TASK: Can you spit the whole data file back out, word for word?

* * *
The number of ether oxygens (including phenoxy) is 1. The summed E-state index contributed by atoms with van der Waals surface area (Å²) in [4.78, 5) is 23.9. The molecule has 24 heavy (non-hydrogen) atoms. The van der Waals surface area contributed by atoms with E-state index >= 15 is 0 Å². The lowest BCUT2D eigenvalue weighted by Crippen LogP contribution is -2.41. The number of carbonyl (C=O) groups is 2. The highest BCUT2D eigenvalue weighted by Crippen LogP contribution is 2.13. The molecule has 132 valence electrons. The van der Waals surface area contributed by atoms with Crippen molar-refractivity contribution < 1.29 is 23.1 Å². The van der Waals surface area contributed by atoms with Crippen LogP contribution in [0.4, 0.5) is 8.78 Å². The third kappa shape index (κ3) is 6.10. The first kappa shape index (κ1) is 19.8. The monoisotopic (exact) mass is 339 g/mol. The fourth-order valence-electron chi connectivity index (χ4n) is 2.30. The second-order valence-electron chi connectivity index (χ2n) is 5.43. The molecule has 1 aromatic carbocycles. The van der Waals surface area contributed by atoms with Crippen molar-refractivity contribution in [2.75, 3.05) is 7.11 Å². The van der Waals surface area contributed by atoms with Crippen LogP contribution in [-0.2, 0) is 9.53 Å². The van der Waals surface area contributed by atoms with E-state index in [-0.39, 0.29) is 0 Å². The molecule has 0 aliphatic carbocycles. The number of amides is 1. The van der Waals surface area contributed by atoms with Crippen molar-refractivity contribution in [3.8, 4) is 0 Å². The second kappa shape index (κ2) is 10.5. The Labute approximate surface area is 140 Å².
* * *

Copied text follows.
The number of ether oxygens (including phenoxy) is 1. The summed E-state index contributed by atoms with van der Waals surface area (Å²) in [4.78, 5) is 23.9. The molecule has 24 heavy (non-hydrogen) atoms. The van der Waals surface area contributed by atoms with E-state index >= 15 is 0 Å². The lowest BCUT2D eigenvalue weighted by Crippen LogP contribution is -2.41. The number of carbonyl (C=O) groups is 2. The highest BCUT2D eigenvalue weighted by Crippen LogP contribution is 2.13. The molecule has 132 valence electrons. The van der Waals surface area contributed by atoms with Crippen molar-refractivity contribution < 1.29 is 23.1 Å². The van der Waals surface area contributed by atoms with Crippen LogP contribution in [0.4, 0.5) is 8.78 Å². The third kappa shape index (κ3) is 6.10. The first kappa shape index (κ1) is 19.8. The monoisotopic (exact) mass is 339 g/mol. The fourth-order valence-electron chi connectivity index (χ4n) is 2.30. The second-order valence-electron chi connectivity index (χ2n) is 5.43. The molecule has 1 aromatic carbocycles. The van der Waals surface area contributed by atoms with Crippen molar-refractivity contribution in [2.75, 3.05) is 7.11 Å². The van der Waals surface area contributed by atoms with Crippen LogP contribution in [-0.2, 0) is 9.53 Å². The van der Waals surface area contributed by atoms with E-state index in [-0.39, 0.29) is 0 Å². The molecule has 0 aliphatic carbocycles. The number of amides is 1. The van der Waals surface area contributed by atoms with Crippen molar-refractivity contribution in [3.8, 4) is 0 Å². The second kappa shape index (κ2) is 10.5. The Labute approximate surface area is 140 Å².